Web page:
Working with Italy's National Research Council, conservators used non-invasive techniques to analyzes the painting’s surface as well as the molecular composition of its paint. X-rays revealed that the cadmium-sulfide in the yellow pigments had deteriorated to cadmium sulfate as a result of exposure to humid conditions. This change in the paint’s composition made it less stable.
Though this damage cannot be undone, it can help the museum and conservators of similar paintings stop the ravages of time. The Scream will need to be kept in an environment at forty-five percent humidity (the museum is usually at fifty-five percent), and not exposed to changing light conditions.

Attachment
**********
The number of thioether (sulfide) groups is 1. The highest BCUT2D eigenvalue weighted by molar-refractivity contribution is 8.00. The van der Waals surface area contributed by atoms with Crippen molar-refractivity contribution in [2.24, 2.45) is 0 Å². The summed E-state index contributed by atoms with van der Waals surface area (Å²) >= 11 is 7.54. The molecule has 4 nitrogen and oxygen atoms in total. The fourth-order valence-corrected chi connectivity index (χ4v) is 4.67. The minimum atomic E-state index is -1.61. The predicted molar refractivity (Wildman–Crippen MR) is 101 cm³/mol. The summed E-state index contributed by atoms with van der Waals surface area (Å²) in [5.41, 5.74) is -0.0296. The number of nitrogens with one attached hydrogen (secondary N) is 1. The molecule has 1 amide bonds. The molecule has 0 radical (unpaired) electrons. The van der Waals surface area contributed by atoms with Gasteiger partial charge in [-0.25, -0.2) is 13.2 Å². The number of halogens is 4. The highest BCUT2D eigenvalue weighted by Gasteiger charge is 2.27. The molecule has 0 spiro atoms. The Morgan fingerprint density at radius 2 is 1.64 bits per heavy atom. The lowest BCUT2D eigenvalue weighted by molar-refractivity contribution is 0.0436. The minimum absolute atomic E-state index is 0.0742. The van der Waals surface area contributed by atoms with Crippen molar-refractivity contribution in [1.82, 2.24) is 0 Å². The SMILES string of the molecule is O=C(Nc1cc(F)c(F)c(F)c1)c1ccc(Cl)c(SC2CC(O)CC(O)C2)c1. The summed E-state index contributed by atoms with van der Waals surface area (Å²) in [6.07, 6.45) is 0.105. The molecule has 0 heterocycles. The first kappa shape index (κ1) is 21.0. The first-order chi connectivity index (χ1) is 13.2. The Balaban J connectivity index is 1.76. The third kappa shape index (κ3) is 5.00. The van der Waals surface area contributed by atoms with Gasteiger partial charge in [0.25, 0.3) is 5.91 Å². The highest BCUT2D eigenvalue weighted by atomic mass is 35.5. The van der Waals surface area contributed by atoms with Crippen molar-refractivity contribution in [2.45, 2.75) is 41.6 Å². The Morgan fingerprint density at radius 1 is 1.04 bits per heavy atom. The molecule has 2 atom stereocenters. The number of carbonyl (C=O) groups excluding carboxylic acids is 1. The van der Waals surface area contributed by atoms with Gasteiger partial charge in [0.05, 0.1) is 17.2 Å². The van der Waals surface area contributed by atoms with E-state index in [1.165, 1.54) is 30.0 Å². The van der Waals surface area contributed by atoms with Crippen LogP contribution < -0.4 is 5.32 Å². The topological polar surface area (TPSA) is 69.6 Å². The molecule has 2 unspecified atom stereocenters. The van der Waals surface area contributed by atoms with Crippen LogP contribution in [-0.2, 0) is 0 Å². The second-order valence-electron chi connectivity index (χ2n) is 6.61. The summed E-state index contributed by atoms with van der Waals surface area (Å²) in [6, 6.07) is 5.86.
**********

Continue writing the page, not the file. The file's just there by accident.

This new study, published in the journal Science Advances, goes into depth about the difficulty of preserving this painting and other ones in the series because Munch used mixed media to get the rich colors of his sunset. Munch created multiple versions of The Scream, and the study’s findings will be used to help preserve his other works as well as those of his contemporaries.